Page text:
“We got a lead from Johnson’s Farm earlier this year,” explains COO Bryan vonHahmann. “They called Bill [Haines] and said they had someone who used to work for them and was really good, but they didn’t have anything for him at the moment and wondered if we might. So Mike [Haines] and I chatted with him a few times to see if it was the right fit, both for him and for us. Periodic check-ins have shown that he wants to learn everything as well as understand it. He’s a very hard worker and we think he’ll continue to grow.” Dan has also made an impression outside of Pine Island. “Dan actually ran the planting project at Red Road this past spring,” Bryan says, “and we got an email from Maryann at Integrity Propagation about how much she enjoyed working with him; none of us have ever received a review like that! It was good to hear.”

“We’re breaking him in slowly,” says operations manager Matt Giberson. “He’s helped with water a little bit, but now he’s on a gathering crew and getting a better idea of what harvest is all about. He’s asking a lot of questions; he’s a really smart guy, and I think he’s got great potential. His head is always on a swivel, taking it all in. He’s doing really well for his first harvest.” Not every team will finish at the exact same time, so Dan took an opportunity when his own crew was done to go check out how the other two teams ran things. “Each crew does things a little differently,” Matt says. “On Tuesday, once Dan’s crew was done, he went over to Blondie’s crew to see what he could pick up. That was really good to see.” Dan even takes ribbing really well: “He wears a lot of Jets gear. I mean, he says that’s because he worked for them, but it seems kind of fishy to me!” (We just think it means he really is very intelligent and understands that discretion is the better part of valor.)

“We’re going to keep Dan engaged and challenged,” Bryan says. “So far, it looks like it’s working.” Welcome aboard, Dan!

Hauling

The second full week of harvest is going well and our crews are hitting their groove!

One of the bogs our team picked this week is called Warehouse. Warehouse is one of our younger bogs, which was renovated in 2015 and planted with the then-brand new Haines variety. Our team has been very pleased with the results from this variety, which so far has yielded high quality fruit: very firm with excellent color.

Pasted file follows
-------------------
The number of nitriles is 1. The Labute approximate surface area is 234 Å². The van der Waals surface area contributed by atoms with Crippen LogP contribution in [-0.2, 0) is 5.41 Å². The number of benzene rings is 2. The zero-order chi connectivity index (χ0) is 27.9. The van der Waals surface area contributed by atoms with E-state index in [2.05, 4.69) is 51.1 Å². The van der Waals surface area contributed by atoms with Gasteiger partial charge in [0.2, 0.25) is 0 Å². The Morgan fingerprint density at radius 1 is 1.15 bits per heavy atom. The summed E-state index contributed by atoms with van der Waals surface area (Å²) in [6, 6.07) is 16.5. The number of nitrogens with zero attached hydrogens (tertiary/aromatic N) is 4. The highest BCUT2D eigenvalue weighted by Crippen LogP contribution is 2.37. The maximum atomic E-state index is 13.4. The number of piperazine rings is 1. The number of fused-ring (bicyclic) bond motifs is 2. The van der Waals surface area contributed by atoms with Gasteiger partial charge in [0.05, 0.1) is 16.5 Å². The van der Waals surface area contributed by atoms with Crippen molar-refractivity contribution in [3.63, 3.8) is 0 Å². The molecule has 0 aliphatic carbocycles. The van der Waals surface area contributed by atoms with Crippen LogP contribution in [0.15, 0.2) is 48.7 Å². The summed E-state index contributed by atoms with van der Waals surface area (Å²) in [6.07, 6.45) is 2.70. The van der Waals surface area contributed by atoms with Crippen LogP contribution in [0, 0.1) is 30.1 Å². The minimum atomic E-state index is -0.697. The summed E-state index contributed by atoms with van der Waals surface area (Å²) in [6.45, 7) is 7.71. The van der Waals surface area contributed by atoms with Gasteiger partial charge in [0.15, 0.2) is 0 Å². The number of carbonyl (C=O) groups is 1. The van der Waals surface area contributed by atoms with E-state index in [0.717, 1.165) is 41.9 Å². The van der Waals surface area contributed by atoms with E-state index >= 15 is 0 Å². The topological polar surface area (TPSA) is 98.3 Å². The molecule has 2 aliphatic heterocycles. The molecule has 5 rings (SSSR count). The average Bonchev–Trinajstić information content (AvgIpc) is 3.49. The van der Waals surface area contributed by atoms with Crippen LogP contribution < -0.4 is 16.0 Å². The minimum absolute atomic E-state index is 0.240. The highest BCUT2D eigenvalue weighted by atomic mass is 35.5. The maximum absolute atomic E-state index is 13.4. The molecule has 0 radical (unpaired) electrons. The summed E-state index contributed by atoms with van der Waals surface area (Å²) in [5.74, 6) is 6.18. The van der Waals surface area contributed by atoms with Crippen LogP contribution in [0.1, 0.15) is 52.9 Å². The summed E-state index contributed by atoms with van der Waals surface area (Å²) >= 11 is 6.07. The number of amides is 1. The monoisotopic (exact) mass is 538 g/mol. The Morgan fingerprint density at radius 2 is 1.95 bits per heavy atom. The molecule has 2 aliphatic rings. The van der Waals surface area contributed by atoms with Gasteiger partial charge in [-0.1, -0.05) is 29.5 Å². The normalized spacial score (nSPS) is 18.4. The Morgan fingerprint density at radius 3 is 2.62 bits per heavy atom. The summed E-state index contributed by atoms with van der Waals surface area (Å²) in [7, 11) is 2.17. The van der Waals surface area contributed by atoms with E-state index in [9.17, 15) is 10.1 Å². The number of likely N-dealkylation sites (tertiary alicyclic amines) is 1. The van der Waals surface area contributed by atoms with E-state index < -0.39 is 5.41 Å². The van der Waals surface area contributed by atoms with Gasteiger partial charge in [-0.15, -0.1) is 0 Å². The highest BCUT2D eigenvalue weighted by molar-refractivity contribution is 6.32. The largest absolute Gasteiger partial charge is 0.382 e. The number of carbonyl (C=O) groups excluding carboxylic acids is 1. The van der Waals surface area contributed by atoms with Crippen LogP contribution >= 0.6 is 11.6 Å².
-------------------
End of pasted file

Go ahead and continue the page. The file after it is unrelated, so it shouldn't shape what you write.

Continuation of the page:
Once the fruit is gathered, it’s run through the bogside cleaner, which removes debris (such as leaves, vines, et cetera) as the berries are coming out of the bog. It’s a very efficient process that means we can get the fruit to the Ocean Spray receiving station as quickly as possible, and we have a fleet of trucks to help that along!

The trucks are wired to a set of lights so the gathering team leader can communicate effectively from the cleaner’s platform. When one section of the trailer is full, the team leader hits a button and the yellow light in the truck cab indicates that it’s time to move forward! If the driver moves up a little too far, the team leader will use the red light indicator to tell the driver to back up.)

Once the truck is full (whether it’s cleaned with the bogside cleaner or at our own packing house), it’s time to head down the road!

Once the driver gets to the receiving station, he drives to the scales, where he turns in the paperwork and Ocean Spray takes some initial samples.

He is assigned a pool number, then drives around back and backs up to the assigned pool.

The crew at the station then start running the equipment needed to clear the berries from the trailer and take additional samples as needed. When the truck is empty, it’s back around to the scales to be weighed again, and off again home to pick up another load!

This week, driver Tug Haines looked at the amount of fruit at Warehouse as the gathering crew set up the boom and estimated that we might haul as many as nine truckloads to the receiving station. It turned out to be that much and then some: eleven trailer loads heading to Chatsworth from one 9.3 acre bog, for a yield of 493 barrels per acre. Not a bad start!

Harvest’s beginning – 2020

It’s once again everyone’s favorite time of year: Pine Island’s cranberry harvest is officially underway!

Our team isn’t going full speed ahead just yet. “We’re starting the same as every year, with a focus on taking the early varieties such as Crimson Queen as well as the young beds,” says COO Bryan vonHahmann. “We started off with three crews, but went down to two for now. It hasn’t settled into a groove yet; the color was later this year than expected, and as usual, we’re playing the balance game with color, rot, and water flow.”

As our team continues to renovate older beds to improve drainage and yield, we’ve been relying more and more on the Gates Harrow to knock the berries from the vines. The Gates Harrow is not as hard on the plants as the reel harvesters, and our renovation program is geared for increased efficiency by being user-friendly for equipment like this. And, of course, we’ve made some upgrades to the harrow over the summer that should make the process more efficient!

“Getting started has been stressful but getting better,” says operations manager Matt Giberson. “The quality looks great and the color looks great.”